Elena review by Alyse Garner - Cinema Paradiso
Elena is a difficult Russian movie that follows the moral dilemmas of Elena, an older woman not-long married to her partner of ten years with an adult son. A sudden heart attack causes her husband, Vladimir to reconcile himself with his own, distant and hedonistic, grown up daughter; which in turn leaves Elena, who has been financially supporting her unemployed son and his own young family, unable to access her husband’s wealth.
Where the story behind this movie has the potential to be very silly and Hollywood, director Andrey Zvyagintsev puts a stop to that with his use of long still shots that almost vibrate with foreboding.
In fact Elena couldn’t be further from a Hollywood movie, as it seems to spend a great deal of it’s energy highlighting the social reliance on existential morals of the self, rather than broader values of right and wrong. Elena’s decision to put her biological family first, despite the fact that they are all really just lazy and ignorant, over that of her husband and surrogate family speaks volumes for Zvyagintsev’s opinion on modern cultural values; and all of this is backed up by the strange and seemingly constant presence of a television screen, commenting perhaps on the falsely constructed image of family presented to us on TV rather than the reality of the one we truly experience.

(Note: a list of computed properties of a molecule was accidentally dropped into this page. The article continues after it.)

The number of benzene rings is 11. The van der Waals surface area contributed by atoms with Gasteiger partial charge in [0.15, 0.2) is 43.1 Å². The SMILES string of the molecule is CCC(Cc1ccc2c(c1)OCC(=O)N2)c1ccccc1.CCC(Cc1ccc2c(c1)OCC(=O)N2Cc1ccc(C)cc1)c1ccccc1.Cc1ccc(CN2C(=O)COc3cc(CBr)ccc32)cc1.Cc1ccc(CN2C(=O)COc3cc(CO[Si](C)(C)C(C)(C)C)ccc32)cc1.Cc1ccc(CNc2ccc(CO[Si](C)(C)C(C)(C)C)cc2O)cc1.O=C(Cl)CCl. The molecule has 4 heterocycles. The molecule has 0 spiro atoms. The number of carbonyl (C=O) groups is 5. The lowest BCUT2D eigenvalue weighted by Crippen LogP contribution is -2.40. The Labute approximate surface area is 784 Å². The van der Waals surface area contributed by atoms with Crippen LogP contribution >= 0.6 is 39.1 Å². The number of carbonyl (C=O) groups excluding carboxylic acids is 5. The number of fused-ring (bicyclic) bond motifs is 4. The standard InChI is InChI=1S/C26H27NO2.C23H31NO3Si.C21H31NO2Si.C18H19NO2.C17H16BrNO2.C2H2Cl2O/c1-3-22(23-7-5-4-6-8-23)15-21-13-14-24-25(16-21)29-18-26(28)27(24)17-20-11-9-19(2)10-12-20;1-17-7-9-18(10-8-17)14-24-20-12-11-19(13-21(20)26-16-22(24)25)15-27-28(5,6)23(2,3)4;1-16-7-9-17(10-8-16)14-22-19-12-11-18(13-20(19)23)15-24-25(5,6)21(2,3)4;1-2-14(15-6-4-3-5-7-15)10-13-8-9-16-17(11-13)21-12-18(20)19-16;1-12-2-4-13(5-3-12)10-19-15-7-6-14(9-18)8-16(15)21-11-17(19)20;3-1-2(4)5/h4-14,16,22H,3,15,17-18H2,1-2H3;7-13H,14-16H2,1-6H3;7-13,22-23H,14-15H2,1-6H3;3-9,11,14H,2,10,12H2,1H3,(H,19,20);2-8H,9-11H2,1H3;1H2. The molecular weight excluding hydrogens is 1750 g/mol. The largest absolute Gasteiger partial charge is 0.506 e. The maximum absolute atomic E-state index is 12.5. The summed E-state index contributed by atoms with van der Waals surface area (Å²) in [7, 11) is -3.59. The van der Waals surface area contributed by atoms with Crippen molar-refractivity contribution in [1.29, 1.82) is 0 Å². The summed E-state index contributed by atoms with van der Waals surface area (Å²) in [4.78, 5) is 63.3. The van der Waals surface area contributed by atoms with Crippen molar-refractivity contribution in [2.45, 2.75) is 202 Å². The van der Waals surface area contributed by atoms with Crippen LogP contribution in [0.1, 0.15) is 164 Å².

Add a horrid level crossing accident and a scene in which Elena’s unpleasant grandson and his friends violently assault a number of homeless people for what appears to be no reason what so ever and you begin to get the impression that this is a very serious movie, with absolutely no give whatsoever.
With this in mind, the performances are all excellent and the movie isn’t too surreal or unusual for you to follow, but emotionally this is not an easy film to watch, whilst the ending doesn’t give a great deal of personal satisfaction or resolution. This is a movie that will interest many people, there are few however, I believe, who will enjoy it.